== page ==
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The Best Advice is Often Simple

Several years ago, I received brilliant advice from someone.


This is Uncle Aaron. He is a world traveler with more stories than you can shake a stick at. One of those stories involves a winter night, Neosporin, and a valuable lesson learned.


It was a dark, cold winter night. Uncle Aaron was walking around town, per usual, to get where he needed to go. Along his route, he needed to cross the Burnside Bridge. In order to cross the Burnside Bridge on foot, you need to ascend some stairs:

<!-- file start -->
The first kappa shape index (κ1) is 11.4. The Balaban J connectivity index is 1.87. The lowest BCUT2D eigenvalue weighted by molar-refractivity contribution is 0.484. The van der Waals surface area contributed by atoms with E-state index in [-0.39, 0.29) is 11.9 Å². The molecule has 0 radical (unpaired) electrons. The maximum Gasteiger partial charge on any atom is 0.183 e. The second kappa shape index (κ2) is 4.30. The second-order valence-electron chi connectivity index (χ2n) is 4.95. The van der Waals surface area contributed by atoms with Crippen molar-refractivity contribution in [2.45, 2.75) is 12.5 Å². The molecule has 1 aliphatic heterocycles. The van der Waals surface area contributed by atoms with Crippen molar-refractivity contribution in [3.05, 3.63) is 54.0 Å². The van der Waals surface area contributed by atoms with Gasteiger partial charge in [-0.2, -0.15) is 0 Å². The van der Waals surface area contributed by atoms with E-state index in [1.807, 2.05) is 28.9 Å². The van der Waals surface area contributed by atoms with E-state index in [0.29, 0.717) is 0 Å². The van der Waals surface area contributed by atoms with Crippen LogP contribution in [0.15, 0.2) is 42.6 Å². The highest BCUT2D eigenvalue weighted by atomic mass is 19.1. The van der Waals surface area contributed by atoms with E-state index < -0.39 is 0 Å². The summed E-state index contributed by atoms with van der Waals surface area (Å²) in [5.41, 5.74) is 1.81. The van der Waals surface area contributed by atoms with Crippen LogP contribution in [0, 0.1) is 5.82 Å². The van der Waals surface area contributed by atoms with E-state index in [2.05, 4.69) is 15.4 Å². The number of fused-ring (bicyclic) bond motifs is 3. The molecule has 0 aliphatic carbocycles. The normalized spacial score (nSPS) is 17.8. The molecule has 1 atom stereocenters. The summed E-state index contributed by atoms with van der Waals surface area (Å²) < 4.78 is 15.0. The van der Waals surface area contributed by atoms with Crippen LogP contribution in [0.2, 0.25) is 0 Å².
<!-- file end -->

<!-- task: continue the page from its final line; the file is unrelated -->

While jogging up the stairs, his foot caught on the step and he went down hard…right on his face. He couldn’t catch himself because his hands were in his pockets. He ran home and did some first aid. He cleaned himself up with peroxide, applied some Neosporin and a Band-Aid and went straight to bed. He woke up in the morning to find the gash in his head never stopped bleeding. His pillow was soaked and his hair matted with dried blood. He sought medical attention. Seven stitches later, we saw him at the Pub. He walked in with his head bandaged. We were all concerned something terrible had happened. We asked if he had been assaulted. He chuckled and shook his head, then bashfully said “Don’t go up stairs with your hands in your pockets”. Lesson learned, Uncle Aaron. Lesson learned.




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